Is it? I know it should be. I know that the work– the final product– is what should matter, not how much gear we have slung over our shoulders when we arrive on location. So, what separates us from non-professionals, or from each other for that matter? In today’s competitive marketplace do I really need to become something I’m not, or change the way I work, just because a client may have certain preconceived notions about how we do our jobs?

I don’t want to turn this into a rehash of the age-old debate on the definition of “professional.” As with everything else, definitions change over time. Do I stop being a professional when I take a great shot with my phone? What if I turn around and sell that great shot I got with my phone? Do I need a pro-size body? If I don’t shoot with a pro-size body, do I have to add a vertical grip? If I don’t add a vertical grip will I still look like a professional?

See where I’m going with this?

I’m a photographer who is fully capable of diagramming and executing extremely complicated shoots. But sometimes, showing up with a camera, one lens, a speedlight, and a reflector is all I need. Am I supposed to bring every bit of gear I own in the biggest rolling case I can find just to make sure Romeo is reassured with my level of professionalism? Shouldn’t Romeo have a little more confidence in Juliet and trust that she’s hired a professional?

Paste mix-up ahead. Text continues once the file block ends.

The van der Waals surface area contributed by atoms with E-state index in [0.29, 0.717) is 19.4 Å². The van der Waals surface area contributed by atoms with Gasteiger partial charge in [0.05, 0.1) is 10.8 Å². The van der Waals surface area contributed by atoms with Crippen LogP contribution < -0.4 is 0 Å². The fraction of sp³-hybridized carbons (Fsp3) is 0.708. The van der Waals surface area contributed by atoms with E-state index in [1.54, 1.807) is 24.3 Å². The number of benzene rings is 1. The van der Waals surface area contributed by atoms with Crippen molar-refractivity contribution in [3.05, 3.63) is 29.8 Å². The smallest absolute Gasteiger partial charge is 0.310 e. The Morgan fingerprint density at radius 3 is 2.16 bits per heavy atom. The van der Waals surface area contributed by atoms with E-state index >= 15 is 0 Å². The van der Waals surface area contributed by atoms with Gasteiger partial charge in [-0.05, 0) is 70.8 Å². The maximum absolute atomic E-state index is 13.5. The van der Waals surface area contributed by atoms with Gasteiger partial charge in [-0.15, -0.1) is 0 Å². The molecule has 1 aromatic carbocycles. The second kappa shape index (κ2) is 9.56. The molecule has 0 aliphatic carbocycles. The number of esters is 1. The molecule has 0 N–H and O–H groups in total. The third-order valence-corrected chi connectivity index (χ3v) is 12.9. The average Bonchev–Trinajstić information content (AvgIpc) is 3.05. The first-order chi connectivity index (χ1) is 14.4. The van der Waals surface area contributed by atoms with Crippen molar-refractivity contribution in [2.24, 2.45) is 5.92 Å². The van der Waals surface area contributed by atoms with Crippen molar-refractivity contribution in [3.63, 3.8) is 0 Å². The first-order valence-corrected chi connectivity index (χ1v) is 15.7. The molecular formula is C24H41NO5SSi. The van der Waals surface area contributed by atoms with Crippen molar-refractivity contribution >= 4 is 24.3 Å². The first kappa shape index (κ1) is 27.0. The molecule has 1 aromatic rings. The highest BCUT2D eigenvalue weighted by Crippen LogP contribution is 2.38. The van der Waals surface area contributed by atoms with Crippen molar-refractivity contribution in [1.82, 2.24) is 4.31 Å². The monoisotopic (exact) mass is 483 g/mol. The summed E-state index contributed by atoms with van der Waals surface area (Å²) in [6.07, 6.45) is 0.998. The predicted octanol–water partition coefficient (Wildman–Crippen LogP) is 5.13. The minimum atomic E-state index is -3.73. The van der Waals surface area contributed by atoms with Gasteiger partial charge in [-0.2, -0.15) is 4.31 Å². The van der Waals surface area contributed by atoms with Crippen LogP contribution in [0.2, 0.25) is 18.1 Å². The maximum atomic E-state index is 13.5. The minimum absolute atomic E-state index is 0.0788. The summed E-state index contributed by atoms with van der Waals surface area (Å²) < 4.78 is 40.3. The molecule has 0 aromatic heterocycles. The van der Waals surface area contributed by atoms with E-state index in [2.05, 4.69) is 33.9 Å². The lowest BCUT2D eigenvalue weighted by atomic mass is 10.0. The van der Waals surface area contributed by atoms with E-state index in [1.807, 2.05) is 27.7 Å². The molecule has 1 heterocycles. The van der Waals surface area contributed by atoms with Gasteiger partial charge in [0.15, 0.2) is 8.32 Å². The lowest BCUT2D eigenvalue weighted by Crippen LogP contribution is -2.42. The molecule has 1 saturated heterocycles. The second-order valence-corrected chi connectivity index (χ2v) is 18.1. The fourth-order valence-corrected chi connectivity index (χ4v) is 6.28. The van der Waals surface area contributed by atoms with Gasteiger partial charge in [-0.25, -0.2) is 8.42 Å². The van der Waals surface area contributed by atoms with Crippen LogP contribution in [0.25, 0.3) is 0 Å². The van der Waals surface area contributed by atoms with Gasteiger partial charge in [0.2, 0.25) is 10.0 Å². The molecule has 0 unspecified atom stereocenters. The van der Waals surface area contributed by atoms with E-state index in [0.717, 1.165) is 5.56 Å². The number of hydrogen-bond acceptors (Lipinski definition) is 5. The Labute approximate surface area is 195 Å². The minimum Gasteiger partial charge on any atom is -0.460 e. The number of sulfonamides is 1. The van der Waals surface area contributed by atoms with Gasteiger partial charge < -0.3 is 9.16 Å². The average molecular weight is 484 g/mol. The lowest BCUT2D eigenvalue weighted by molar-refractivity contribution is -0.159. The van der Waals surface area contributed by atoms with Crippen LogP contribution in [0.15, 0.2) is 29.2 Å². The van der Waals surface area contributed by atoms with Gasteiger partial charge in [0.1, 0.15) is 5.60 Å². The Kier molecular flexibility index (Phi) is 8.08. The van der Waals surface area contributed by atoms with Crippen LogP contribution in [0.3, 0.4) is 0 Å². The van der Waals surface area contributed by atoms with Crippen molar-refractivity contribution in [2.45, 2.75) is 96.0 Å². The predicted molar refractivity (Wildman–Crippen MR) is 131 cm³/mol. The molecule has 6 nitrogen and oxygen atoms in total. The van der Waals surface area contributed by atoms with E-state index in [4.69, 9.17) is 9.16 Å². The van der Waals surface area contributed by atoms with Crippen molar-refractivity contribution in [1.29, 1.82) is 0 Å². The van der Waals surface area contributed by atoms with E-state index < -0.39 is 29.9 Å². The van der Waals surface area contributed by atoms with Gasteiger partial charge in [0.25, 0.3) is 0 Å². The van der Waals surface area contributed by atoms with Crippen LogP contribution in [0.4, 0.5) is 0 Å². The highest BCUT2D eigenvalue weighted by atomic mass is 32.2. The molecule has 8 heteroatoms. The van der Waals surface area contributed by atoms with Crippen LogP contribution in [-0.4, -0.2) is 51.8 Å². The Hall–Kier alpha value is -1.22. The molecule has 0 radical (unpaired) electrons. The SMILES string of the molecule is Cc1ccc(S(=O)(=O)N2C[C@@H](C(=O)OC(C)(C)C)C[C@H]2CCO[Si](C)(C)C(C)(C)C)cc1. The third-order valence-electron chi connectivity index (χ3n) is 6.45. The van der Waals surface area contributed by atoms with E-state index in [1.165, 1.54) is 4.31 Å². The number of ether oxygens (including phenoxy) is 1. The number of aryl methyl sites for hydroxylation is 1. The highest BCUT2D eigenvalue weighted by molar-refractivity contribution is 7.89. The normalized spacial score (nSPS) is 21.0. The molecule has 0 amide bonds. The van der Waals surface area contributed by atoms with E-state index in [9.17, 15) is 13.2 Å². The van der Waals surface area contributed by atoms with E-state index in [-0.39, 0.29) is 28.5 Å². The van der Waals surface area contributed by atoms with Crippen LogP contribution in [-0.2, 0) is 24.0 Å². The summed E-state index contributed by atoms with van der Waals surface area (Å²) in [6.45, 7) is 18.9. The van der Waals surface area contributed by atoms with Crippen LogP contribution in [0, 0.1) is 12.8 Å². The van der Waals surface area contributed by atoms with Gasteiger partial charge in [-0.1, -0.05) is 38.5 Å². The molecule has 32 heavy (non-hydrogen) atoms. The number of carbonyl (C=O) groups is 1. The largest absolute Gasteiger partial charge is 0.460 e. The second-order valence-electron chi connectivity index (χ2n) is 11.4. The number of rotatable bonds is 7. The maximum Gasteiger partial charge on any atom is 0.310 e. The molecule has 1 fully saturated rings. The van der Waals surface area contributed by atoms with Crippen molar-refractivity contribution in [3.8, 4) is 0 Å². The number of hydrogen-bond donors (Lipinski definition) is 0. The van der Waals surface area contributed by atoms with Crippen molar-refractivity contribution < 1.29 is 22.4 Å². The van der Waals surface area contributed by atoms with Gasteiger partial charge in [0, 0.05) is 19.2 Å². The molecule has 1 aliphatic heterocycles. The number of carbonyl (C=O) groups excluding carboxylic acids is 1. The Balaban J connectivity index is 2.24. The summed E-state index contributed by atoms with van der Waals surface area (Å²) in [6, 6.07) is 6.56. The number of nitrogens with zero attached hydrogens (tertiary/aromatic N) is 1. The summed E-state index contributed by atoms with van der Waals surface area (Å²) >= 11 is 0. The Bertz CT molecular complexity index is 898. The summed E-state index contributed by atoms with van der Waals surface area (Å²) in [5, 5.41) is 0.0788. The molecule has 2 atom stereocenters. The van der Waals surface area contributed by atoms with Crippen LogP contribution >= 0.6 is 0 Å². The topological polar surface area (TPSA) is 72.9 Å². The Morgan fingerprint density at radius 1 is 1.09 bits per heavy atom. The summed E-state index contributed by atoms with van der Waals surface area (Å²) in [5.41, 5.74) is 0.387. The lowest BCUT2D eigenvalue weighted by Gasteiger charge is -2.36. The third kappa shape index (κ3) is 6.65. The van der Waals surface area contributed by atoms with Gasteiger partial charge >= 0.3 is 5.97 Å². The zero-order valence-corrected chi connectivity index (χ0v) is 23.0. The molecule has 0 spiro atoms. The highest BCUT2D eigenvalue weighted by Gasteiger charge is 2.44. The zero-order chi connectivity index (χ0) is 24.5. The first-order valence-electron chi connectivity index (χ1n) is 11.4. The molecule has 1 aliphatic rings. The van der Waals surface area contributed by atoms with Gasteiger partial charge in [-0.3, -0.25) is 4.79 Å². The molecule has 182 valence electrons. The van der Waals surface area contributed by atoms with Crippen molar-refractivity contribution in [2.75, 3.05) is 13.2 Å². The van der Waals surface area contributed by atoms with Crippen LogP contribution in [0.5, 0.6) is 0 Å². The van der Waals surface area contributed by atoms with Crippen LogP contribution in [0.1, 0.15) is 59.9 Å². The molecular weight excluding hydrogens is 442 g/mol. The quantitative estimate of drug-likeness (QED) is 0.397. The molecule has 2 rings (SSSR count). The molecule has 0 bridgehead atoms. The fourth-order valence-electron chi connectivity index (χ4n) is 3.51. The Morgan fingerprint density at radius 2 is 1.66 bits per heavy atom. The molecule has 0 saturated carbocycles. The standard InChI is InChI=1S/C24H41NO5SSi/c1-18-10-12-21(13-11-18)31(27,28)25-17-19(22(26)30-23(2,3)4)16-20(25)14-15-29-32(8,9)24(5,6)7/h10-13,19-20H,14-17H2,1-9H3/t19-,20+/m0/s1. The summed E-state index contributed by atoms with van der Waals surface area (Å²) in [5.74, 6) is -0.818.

In a perfect world, clients like Romeo would trust that I know what I’m doing and that I will use whatever is necessary to complete the contracted job. That means not giving me grief when I show up with a pinhole camera, some twine, and a roll of aluminum foil if that’s what I need to do the job. In fairness to Romeo, however, I have to realize that part of being a professional means that I sometimes have to give him what he wants, regardless of how unnecessary it might be to the end result. This goes far beyond engagement shoots. I don’t care if you’re shooting food, sports, headshots, whatever. You have to remember that in some ways the client hired the photographer, not the work. That may be an incredibly subtle distinction, but you have to be aware of it and deal with it accordingly, regardless of how ridiculous it may sound. I think we sometimes get a little too hung up on being artists, and not hung up enough on making smart business decisions.